As expected at the Delhi Golf Club, the front pages of the rankings were flooded with Indian names. But all were chasing an unheralded Thai before the final round of the DGC Open.

Coming into the event, few would have heard of Nitithorn Thippong, and with good reason. The 25-year-old had never captained an Asian Tour event before coming to Delhi, but a two-under par 70 on Saturday took the Bangkok golfer to a total of eight under and a two-stroke lead over the ‘Indian Ajeetesh Sandhu at Lodhi Course.

Not that Thippong is the only one from his country in the running. Settee Prakongvech’s 70s were enough to put him in sole possession of third place, another shot back, on a day when drop shots were more common than birdies and eagles with just 11 players over par.

Based on the pedigree and the past record, Gaganjeet Bhullar (fourth at four under) must imagine his chances. Nine victories on the Asian circuit (the most by an Indian) and local knowledge should count for something.

Thippong didn’t have everything he wanted and needed to put in a decent lap. “I just focus on my process, playing and having fun. I didn’t hit a lot of greens today, but I did a lot of ups and downs, I think I did almost all of my ups and downs,” he said.

Sandhu fell from par with a one-for-73 round, and it was an eagle on the par-five 14th hole that gave him the chance to be in the final group, sandwiched between the two Thais.

The winner of the 2017 Yeangder Tournament Players Championship fought all day to stay in the race.

“A difficult day. The wind had dropped, the course was firm. It was a very good test there today,” said the 33-year-old from Chandigarh. “I hung on today, I didn’t really have my best day. Off the tee, with the irons and with the putter, everything was pretty average. But I’m happy to still be up there and I’ll have a chance to win tomorrow, so that means a lot.

Veer Ahlawat, the halfway leader, had a disappointing day with a 78, but only five strokes behind Thippong.

Bhullar was in high spirits after finishing his third round with a birdie. “The last four to five holes were very difficult and the moment you missed the green going back and forth wasn’t easy. I’m glad I finished the round with a birdie on the 18th, he said. “On those days, it’s very important to assess the conditions at the start of the race. I played in worse conditions in Europe so I used that experience today. I kept telling myself that nobody was going to hit low scores, so just keep doing fairways and greens and keep doing ups and downs. Prakongvech was one of the few players to beat par that day. A run of two under 70s might not seem eye-catching on low-scoring days, but on Saturday it was enough for him to jump straight into the race.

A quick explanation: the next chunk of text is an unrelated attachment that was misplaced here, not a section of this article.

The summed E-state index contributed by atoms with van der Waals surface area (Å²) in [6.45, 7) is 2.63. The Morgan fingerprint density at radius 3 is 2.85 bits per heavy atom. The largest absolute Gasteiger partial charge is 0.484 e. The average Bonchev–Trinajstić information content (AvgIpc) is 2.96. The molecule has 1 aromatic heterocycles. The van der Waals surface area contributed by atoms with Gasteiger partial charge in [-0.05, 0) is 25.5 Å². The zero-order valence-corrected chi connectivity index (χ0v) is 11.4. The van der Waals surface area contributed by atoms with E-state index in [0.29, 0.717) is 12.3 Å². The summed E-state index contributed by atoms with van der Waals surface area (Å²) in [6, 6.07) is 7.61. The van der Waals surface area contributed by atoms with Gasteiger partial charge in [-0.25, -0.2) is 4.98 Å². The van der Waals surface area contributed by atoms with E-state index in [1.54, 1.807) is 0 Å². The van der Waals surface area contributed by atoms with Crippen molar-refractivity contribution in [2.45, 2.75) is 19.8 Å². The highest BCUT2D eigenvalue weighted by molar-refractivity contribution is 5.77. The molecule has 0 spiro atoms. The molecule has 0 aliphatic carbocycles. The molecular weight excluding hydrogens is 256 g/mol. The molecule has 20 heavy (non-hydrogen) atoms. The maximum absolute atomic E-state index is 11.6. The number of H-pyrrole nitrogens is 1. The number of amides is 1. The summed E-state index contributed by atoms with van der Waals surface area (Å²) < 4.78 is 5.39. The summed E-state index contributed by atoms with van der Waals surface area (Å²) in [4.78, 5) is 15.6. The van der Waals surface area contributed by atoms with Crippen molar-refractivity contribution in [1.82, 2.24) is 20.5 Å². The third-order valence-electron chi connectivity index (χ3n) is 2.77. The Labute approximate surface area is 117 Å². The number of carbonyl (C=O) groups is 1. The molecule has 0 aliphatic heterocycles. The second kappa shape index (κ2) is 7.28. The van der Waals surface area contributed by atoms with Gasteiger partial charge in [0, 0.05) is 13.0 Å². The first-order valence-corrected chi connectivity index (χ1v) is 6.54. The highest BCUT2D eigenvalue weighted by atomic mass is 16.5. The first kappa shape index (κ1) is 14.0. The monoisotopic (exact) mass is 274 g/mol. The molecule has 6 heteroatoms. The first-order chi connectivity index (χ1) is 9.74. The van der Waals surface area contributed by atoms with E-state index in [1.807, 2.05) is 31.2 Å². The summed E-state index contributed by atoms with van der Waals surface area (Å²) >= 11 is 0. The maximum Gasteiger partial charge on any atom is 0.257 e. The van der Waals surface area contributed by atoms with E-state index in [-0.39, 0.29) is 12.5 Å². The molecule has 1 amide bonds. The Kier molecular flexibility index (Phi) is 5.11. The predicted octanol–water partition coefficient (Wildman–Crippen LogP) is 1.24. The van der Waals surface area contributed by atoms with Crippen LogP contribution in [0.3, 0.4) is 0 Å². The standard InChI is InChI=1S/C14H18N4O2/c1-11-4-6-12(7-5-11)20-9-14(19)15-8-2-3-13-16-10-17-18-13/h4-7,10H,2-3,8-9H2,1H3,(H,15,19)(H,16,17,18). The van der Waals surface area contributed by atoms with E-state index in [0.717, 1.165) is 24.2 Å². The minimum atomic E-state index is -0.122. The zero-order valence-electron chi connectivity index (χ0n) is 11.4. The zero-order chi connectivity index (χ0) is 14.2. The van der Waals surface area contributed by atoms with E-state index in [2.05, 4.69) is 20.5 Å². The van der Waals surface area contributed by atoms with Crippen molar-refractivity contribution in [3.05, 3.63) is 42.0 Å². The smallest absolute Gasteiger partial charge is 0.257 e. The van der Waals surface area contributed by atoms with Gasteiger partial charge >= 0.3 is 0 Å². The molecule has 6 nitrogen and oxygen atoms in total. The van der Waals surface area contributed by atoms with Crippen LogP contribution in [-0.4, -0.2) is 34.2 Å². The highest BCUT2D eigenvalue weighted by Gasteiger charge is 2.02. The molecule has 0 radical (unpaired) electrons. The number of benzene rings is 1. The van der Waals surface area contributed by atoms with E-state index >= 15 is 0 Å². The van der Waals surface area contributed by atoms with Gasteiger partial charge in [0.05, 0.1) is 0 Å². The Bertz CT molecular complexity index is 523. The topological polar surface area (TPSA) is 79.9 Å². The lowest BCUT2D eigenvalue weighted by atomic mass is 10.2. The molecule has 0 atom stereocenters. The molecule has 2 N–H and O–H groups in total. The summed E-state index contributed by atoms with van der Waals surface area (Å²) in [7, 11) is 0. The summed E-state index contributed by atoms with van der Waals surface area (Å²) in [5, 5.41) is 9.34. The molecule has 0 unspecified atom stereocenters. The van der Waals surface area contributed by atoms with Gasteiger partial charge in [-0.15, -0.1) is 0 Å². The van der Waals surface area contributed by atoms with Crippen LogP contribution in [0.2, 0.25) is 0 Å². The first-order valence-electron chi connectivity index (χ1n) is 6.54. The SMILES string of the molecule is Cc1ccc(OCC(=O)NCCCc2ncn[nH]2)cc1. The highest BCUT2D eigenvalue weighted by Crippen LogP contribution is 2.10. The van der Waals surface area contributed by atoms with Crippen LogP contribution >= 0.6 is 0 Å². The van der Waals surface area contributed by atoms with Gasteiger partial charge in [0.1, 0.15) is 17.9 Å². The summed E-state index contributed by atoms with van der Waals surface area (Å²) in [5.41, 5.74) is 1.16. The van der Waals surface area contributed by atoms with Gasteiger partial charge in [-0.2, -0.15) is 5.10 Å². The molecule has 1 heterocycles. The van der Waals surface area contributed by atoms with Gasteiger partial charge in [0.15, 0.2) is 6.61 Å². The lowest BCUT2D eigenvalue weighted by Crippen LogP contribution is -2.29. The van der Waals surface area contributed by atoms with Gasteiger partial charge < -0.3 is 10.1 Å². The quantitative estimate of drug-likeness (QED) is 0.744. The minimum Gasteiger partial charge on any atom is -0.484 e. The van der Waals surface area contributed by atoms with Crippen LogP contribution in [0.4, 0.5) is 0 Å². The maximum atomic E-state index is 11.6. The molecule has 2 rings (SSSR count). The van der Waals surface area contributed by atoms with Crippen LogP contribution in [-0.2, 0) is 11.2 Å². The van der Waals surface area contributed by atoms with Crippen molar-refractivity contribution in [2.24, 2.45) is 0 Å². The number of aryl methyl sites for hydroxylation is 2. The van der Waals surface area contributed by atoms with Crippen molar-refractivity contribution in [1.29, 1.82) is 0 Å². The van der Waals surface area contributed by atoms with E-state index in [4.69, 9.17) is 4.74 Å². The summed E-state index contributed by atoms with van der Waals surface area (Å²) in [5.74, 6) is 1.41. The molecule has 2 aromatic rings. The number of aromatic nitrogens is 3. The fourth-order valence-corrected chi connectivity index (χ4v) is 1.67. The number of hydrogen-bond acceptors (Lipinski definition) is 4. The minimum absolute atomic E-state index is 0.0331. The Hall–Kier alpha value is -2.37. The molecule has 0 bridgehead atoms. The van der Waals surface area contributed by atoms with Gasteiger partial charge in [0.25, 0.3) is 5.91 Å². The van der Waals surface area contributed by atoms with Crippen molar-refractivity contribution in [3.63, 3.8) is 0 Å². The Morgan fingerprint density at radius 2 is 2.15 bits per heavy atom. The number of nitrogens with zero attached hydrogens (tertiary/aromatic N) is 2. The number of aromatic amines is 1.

“The wind was very strong today and it was changing all the time, it was tough,” he said. “In my tee holes, I had some really good tee shots, some good second shots, some good putts, so it all went well. But in the middle I missed some key shots, some holes that I missed and missed. The greens were a bit faster today and a bit hard. And also the pin positions were tricky. I wasn’t expecting much today but nobody played well.

All in all, SSP Chawrasia may seem out of place but the Kolkata pro made the most of the tough conditions in a round of three under 69. “I was actually at 4 under but missed my last hole. But anyway, three cents is a good trick today. It was very windy today and it was playing really strong. Redesigned greens play the toughest. They put together a very difficult setup. Not easily accessible,” Chawrasia said.